Spinal Fusion Surgery
Maybe you mean: 'principal' or 'knee-arthroscopy' or 'total-knee' or 'lumbar-surgery' or 'shoulder' or 'rotator cuff'
Planning for Spinal Fusion Surgery
Living with a problem back or neck can be frustrating. Pain may keep you from doing what you like or need to do. You may have tried other treatments, including surgery, which didn’t relieve your pain. Now, you and your doctor have decided that spinal fusion may be the best way to control your pain. Spinal fusion permanently connects two or more bones in your spine. This booklet lets you know what to expect before, during, and after your surgery.
Your Painful Spine
Back or neck problems can have many causes. They include:
Damage from overuse
Damage from an injury
Medical problems such as arthritis
No matter what the cause, the weakness, numbness, or pain that you feel is disrupting your life. You may find it hard to do your job, excercise, or keep up with your daily errands. And your family and social life may be strained as a result. But relief may be within your reach.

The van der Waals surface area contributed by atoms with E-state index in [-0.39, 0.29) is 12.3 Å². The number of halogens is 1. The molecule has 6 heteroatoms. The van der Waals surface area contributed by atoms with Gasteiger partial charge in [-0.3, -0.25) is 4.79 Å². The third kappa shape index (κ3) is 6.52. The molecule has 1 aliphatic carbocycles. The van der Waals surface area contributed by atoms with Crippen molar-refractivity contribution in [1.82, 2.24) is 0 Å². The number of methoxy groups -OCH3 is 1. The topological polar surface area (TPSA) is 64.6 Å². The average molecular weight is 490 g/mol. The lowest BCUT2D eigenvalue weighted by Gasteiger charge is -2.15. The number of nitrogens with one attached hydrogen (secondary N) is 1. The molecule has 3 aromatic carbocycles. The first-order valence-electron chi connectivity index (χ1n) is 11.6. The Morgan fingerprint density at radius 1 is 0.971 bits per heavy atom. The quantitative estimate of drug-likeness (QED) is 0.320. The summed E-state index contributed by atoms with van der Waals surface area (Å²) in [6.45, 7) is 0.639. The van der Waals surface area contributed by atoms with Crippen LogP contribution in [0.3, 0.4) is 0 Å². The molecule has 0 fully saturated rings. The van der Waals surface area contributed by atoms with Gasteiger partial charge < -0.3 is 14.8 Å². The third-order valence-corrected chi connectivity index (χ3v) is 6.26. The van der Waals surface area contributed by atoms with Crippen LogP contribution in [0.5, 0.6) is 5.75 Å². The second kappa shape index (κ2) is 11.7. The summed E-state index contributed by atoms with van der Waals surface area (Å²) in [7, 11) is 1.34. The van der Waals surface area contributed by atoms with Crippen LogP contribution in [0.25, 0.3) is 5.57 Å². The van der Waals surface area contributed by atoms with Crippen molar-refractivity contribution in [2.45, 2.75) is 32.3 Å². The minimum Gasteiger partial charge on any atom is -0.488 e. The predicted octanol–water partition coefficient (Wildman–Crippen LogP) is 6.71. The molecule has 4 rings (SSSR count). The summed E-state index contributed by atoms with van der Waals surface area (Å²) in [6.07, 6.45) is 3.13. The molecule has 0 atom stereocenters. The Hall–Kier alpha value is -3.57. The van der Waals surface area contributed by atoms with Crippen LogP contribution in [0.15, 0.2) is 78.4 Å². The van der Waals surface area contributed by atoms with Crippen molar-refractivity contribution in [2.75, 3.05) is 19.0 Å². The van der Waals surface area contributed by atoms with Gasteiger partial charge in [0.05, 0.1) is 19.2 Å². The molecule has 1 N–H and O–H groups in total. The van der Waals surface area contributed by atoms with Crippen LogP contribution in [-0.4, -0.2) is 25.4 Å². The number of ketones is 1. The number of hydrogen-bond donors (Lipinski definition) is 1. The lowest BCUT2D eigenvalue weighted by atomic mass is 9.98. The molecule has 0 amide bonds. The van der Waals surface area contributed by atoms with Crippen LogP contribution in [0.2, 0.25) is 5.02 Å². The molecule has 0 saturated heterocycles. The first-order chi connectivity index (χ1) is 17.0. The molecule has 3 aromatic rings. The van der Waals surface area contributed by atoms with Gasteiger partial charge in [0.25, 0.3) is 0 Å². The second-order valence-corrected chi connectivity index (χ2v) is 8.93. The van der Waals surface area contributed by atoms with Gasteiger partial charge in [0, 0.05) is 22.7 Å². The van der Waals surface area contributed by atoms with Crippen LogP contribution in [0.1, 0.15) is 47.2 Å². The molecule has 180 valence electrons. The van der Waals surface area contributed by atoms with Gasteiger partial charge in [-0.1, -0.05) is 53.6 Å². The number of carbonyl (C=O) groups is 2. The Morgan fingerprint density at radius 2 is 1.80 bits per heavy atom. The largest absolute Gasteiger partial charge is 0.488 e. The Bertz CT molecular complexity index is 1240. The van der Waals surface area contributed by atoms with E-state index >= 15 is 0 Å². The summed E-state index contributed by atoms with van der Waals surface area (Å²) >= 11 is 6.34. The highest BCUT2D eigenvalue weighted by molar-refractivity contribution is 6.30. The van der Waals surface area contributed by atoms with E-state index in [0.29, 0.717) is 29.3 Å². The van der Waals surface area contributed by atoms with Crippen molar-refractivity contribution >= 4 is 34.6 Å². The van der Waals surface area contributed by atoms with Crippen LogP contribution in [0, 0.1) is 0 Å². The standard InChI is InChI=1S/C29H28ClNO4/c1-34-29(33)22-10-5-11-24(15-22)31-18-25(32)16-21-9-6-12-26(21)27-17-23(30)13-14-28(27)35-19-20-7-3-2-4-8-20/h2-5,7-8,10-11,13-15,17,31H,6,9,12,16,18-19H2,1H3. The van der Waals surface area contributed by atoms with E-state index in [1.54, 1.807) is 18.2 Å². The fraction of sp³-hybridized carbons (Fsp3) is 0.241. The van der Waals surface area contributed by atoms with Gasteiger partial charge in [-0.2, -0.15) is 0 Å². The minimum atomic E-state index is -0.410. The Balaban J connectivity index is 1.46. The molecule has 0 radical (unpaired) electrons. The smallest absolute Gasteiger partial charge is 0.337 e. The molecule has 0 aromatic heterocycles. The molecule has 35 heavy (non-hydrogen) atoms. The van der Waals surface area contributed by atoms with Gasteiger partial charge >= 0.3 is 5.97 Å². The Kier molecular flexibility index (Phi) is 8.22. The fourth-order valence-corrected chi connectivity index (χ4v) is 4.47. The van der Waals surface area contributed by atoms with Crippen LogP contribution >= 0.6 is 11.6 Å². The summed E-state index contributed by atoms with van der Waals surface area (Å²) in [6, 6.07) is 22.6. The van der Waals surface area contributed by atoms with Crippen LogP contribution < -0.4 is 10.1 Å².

Spinal Fusion May Help
During spinal fusion, your surgeon locks together, or fuses, some of the bones in your spine. This limits the movement of these bones, which may help relieve your pain. Your back or neck won’t be quite as flexible. Even so, you may feel more flexible after a fusion because you can move with less pain.
Types of Spinal Fusion Surgery
Which section of the spine is fused depends on where your pain is. Sections of the spine that may be fused include:
Your surgeon will decide which is best for you.